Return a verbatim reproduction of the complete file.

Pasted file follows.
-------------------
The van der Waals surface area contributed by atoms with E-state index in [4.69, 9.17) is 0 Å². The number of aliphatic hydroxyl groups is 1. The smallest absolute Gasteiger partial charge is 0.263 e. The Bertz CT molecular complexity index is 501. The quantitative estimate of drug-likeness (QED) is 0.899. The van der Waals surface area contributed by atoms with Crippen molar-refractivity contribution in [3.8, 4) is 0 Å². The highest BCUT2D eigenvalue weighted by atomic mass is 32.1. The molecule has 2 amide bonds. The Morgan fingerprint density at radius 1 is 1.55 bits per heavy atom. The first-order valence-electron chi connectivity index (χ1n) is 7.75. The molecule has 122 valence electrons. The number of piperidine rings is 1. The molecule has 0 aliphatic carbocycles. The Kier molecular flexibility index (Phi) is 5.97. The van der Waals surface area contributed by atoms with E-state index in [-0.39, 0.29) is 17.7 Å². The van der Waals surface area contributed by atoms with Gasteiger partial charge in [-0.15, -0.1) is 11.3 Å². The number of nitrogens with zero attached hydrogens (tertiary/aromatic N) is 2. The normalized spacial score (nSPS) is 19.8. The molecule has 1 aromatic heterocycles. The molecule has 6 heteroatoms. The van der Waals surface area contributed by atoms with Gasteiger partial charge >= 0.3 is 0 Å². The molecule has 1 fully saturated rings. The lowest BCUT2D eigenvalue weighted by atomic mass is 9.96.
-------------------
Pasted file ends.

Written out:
The van der Waals surface area contributed by atoms with E-state index in [4.69, 9.17) is 0 Å². The number of aliphatic hydroxyl groups is 1. The smallest absolute Gasteiger partial charge is 0.263 e. The Bertz CT molecular complexity index is 501. The quantitative estimate of drug-likeness (QED) is 0.899. The van der Waals surface area contributed by atoms with Crippen molar-refractivity contribution in [3.8, 4) is 0 Å². The highest BCUT2D eigenvalue weighted by atomic mass is 32.1. The molecule has 2 amide bonds. The Morgan fingerprint density at radius 1 is 1.55 bits per heavy atom. The first-order valence-electron chi connectivity index (χ1n) is 7.75. The molecule has 122 valence electrons. The number of piperidine rings is 1. The molecule has 0 aliphatic carbocycles. The Kier molecular flexibility index (Phi) is 5.97. The van der Waals surface area contributed by atoms with E-state index in [-0.39, 0.29) is 17.7 Å². The van der Waals surface area contributed by atoms with Gasteiger partial charge in [-0.15, -0.1) is 11.3 Å². The number of nitrogens with zero attached hydrogens (tertiary/aromatic N) is 2. The normalized spacial score (nSPS) is 19.8. The molecule has 1 aromatic heterocycles. The molecule has 6 heteroatoms. The van der Waals surface area contributed by atoms with Gasteiger partial charge >= 0.3 is 0 Å². The molecule has 1 fully saturated rings. The lowest BCUT2D eigenvalue weighted by atomic mass is 9.96.